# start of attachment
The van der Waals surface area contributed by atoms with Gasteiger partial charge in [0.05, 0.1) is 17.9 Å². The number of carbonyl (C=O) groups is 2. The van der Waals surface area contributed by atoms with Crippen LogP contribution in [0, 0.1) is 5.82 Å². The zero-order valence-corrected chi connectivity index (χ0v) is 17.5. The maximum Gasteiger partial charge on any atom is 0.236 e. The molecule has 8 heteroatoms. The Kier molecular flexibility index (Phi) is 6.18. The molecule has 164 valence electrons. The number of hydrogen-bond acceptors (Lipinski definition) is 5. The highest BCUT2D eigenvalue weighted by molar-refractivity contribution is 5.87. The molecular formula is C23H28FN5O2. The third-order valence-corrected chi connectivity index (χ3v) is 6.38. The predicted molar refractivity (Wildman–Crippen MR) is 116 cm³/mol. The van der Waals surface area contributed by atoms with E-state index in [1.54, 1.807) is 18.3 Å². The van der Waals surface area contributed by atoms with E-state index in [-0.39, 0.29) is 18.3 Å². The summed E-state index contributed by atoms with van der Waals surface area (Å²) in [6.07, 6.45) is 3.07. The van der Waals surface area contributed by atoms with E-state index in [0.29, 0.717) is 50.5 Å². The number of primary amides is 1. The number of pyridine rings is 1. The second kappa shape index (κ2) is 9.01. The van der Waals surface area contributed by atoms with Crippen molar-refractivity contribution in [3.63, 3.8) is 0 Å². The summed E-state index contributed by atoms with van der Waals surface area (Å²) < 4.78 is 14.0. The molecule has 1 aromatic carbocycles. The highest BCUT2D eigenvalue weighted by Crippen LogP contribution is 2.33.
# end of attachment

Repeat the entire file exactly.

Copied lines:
The van der Waals surface area contributed by atoms with Gasteiger partial charge in [0.05, 0.1) is 17.9 Å². The number of carbonyl (C=O) groups is 2. The van der Waals surface area contributed by atoms with Crippen LogP contribution in [0, 0.1) is 5.82 Å². The zero-order valence-corrected chi connectivity index (χ0v) is 17.5. The maximum Gasteiger partial charge on any atom is 0.236 e. The molecule has 8 heteroatoms. The Kier molecular flexibility index (Phi) is 6.18. The molecule has 164 valence electrons. The number of hydrogen-bond acceptors (Lipinski definition) is 5. The highest BCUT2D eigenvalue weighted by molar-refractivity contribution is 5.87. The molecular formula is C23H28FN5O2. The third-order valence-corrected chi connectivity index (χ3v) is 6.38. The predicted molar refractivity (Wildman–Crippen MR) is 116 cm³/mol. The van der Waals surface area contributed by atoms with E-state index in [1.54, 1.807) is 18.3 Å². The van der Waals surface area contributed by atoms with E-state index in [-0.39, 0.29) is 18.3 Å². The summed E-state index contributed by atoms with van der Waals surface area (Å²) in [6.07, 6.45) is 3.07. The van der Waals surface area contributed by atoms with E-state index in [0.29, 0.717) is 50.5 Å². The number of primary amides is 1. The number of pyridine rings is 1. The second kappa shape index (κ2) is 9.01. The van der Waals surface area contributed by atoms with Crippen molar-refractivity contribution in [3.63, 3.8) is 0 Å². The summed E-state index contributed by atoms with van der Waals surface area (Å²) < 4.78 is 14.0. The molecule has 1 aromatic carbocycles. The highest BCUT2D eigenvalue weighted by Crippen LogP contribution is 2.33.